We identified 468,371,305 relationships within the 27,000 NEJM full text articles available online from the Massachusetts Medical Society. The dates of the articles ranged from 1994 to 2006. Of these over 54 million (11.7%) were potentially novel relationships, having never been mentioned together in any one NEJM article and over 413 million were previously known. Of the over 66 million relationships identified between Genes and Diseases, over 14 million (21.9%) were potentially novel. This degree of novelty represents a powerful opportunity to capitalize on synergies between articles in the medical literature. Additionally, should we "encode" other electronic journals, with different editorial perspectives, and introduce them into the broader universe of medical literature the benefits are expected to be even greater.

An example of two articles that "synergized" to link the "Fyn" gene with Myocarditis using their common association with kinase activity were:

Predicting Progression – ZAP-70 in CLL

Terry J. Hamblin, M.D.

"In T-cell signaling, collaboration between ZAP-70 and the other Src kinases, Lck and Fyn, leads to the activation of downstream signaling pathways, including nuclear factor ...κB and mitogen-associated protein kinase, leading to cellular proliferation."

Which linked with:

Novel Role for Integrin-Linked Kinase in Modulation of Coxsackievirus B3 Replication and Virus-Induced Cardiomyocyte Injury

Mitra Esfandiarei, Agripina Suarez, Ansel Amaral, Xiaoning Si, Maziar Rahmani, Shoukat Dedhar, Bruce M. McManus

'Recently, more consideration has been given to the role of signaling pathways in pathogenesis of enteroviral myocarditis, providing new platform for identifying a new potential therapeutic target for this, so far, incurable disease.".... "Here, we report on regulation of virus-induced Akt activation by the integrin-linked kinasein infected mouse cardiomyocytesand HeLa cells."

Figure 1 shows the connection between the Fyn gene and Myocarditis based on their connection to Tyrosine Kinase which is serving as a metabolic function associated with both the disease and the gene. The figure shows the disease hierarchy for Cardiovascular diseases from SNOMED CT.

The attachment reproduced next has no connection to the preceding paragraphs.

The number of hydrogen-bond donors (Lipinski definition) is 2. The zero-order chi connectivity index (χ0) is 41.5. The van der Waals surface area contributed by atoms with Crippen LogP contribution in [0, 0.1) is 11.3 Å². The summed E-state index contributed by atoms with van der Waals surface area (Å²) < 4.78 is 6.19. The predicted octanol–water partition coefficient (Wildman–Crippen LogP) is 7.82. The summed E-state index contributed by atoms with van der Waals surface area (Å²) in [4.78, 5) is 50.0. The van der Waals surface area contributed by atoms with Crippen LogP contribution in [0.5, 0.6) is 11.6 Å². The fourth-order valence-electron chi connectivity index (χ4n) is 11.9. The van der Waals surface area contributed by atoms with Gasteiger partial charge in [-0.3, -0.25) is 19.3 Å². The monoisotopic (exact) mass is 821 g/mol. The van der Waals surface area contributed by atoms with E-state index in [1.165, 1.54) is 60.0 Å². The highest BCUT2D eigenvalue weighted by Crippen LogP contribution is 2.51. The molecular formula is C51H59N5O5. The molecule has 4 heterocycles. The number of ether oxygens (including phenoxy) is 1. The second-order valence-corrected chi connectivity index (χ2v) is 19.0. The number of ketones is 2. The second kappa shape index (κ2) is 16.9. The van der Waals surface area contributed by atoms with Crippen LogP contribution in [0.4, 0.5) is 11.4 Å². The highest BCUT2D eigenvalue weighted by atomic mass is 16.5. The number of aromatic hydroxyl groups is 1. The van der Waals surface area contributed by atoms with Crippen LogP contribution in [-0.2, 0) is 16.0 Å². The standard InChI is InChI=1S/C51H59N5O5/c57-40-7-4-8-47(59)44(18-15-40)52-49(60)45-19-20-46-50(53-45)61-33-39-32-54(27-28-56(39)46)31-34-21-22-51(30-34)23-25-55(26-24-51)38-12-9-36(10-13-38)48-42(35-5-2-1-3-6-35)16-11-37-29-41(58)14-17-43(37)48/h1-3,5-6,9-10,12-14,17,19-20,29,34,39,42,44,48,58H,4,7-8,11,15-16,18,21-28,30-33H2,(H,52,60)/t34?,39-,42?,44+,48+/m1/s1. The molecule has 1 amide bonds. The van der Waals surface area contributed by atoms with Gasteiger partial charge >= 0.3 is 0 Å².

thumbnailFigure 1. NMR study of the SH3 domain from FYN proto-oncogene tyrosine kinase complexed with the synthetic peptide P2L corresponding to residues 91–104 of the P85 subunit of the PI3-kinase, family of 25 structures. [13]

One could also envision the process as shown in figure 2:

thumbnailFigure 2. Illustrates the application parsing two journal articles, tying them to a common metabolic function and then "linking" the two articles together.

Conclusion

The medical literature is a vast repository of biomedical knowledge. Much of the richness of this resource is not in a form that is easily amenable to computational analysis. Add to this the fact that no medical professional can read all of the medical literature and Natural language processing has the potential to unlock the knowledge within the medical literature. In this experiment we used the information from the NEJM, one of the premier medical journals, to determine if novel relationships could be identified between Genes, Proteins, Drugs and Disorders. These relationships are indeed prevalent and hold the potential to increase our understanding of human disease.

The validation by example is illustrated in the identification of a gene "FYN" identified in tissue as a marker for Giant Cell Myocarditis, which was identified also in our database and would have been available from previous literature a full two-years in advance of its identification in tissue and publication. The database not only identified the relationship of the "FYN" gene to Giant Cell Myocarditis but also to Viral Myocarditis which would have otherwise been considered "not known". Identification of new relationships that have been validated in tissue is just one form of validation of the content of the database. We are currently looking at all of the genes related to more than three cancers. In this analysis we have identified 10 genes related to thirty or more cancers, 72 genes related to twenty or more cancers and 191 genes related to ten or more cancers. Perhaps the common basis for transformation of cells to malignancies has already been published but remains "hidden" within the vast amounts of biomedical literature.